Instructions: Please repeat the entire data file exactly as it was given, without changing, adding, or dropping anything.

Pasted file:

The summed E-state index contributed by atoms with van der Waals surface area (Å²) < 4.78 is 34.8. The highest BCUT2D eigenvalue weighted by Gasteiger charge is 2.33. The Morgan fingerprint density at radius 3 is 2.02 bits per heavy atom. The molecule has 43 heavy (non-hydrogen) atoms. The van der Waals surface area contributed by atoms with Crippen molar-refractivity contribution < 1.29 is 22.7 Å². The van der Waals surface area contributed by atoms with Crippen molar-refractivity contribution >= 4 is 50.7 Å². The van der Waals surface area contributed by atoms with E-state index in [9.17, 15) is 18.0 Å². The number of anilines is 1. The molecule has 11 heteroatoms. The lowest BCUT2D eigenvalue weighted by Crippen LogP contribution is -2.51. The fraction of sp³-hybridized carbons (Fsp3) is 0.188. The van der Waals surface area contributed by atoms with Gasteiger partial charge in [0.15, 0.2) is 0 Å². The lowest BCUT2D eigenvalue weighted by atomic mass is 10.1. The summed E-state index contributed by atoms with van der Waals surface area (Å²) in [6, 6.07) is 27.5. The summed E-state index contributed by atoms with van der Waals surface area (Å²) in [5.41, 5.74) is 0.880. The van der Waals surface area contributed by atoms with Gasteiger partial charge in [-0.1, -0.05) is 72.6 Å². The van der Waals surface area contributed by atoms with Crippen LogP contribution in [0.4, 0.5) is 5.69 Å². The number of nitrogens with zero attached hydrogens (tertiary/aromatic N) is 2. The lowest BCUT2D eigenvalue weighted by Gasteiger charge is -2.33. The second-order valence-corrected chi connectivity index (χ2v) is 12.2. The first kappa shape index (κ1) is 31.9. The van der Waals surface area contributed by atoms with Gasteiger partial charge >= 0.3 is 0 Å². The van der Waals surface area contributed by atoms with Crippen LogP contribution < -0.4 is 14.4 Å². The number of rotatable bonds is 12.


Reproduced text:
The summed E-state index contributed by atoms with van der Waals surface area (Å²) < 4.78 is 34.8. The highest BCUT2D eigenvalue weighted by Gasteiger charge is 2.33. The Morgan fingerprint density at radius 3 is 2.02 bits per heavy atom. The molecule has 43 heavy (non-hydrogen) atoms. The van der Waals surface area contributed by atoms with Crippen molar-refractivity contribution < 1.29 is 22.7 Å². The van der Waals surface area contributed by atoms with Crippen molar-refractivity contribution >= 4 is 50.7 Å². The van der Waals surface area contributed by atoms with E-state index in [9.17, 15) is 18.0 Å². The number of anilines is 1. The molecule has 11 heteroatoms. The lowest BCUT2D eigenvalue weighted by Crippen LogP contribution is -2.51. The fraction of sp³-hybridized carbons (Fsp3) is 0.188. The van der Waals surface area contributed by atoms with Gasteiger partial charge in [0.15, 0.2) is 0 Å². The lowest BCUT2D eigenvalue weighted by atomic mass is 10.1. The summed E-state index contributed by atoms with van der Waals surface area (Å²) in [6, 6.07) is 27.5. The summed E-state index contributed by atoms with van der Waals surface area (Å²) in [5.41, 5.74) is 0.880. The van der Waals surface area contributed by atoms with Gasteiger partial charge in [-0.1, -0.05) is 72.6 Å². The van der Waals surface area contributed by atoms with Crippen LogP contribution in [0.4, 0.5) is 5.69 Å². The number of nitrogens with zero attached hydrogens (tertiary/aromatic N) is 2. The lowest BCUT2D eigenvalue weighted by Gasteiger charge is -2.33. The second-order valence-corrected chi connectivity index (χ2v) is 12.2. The first kappa shape index (κ1) is 31.9. The van der Waals surface area contributed by atoms with Gasteiger partial charge >= 0.3 is 0 Å². The van der Waals surface area contributed by atoms with Crippen LogP contribution < -0.4 is 14.4 Å². The number of rotatable bonds is 12.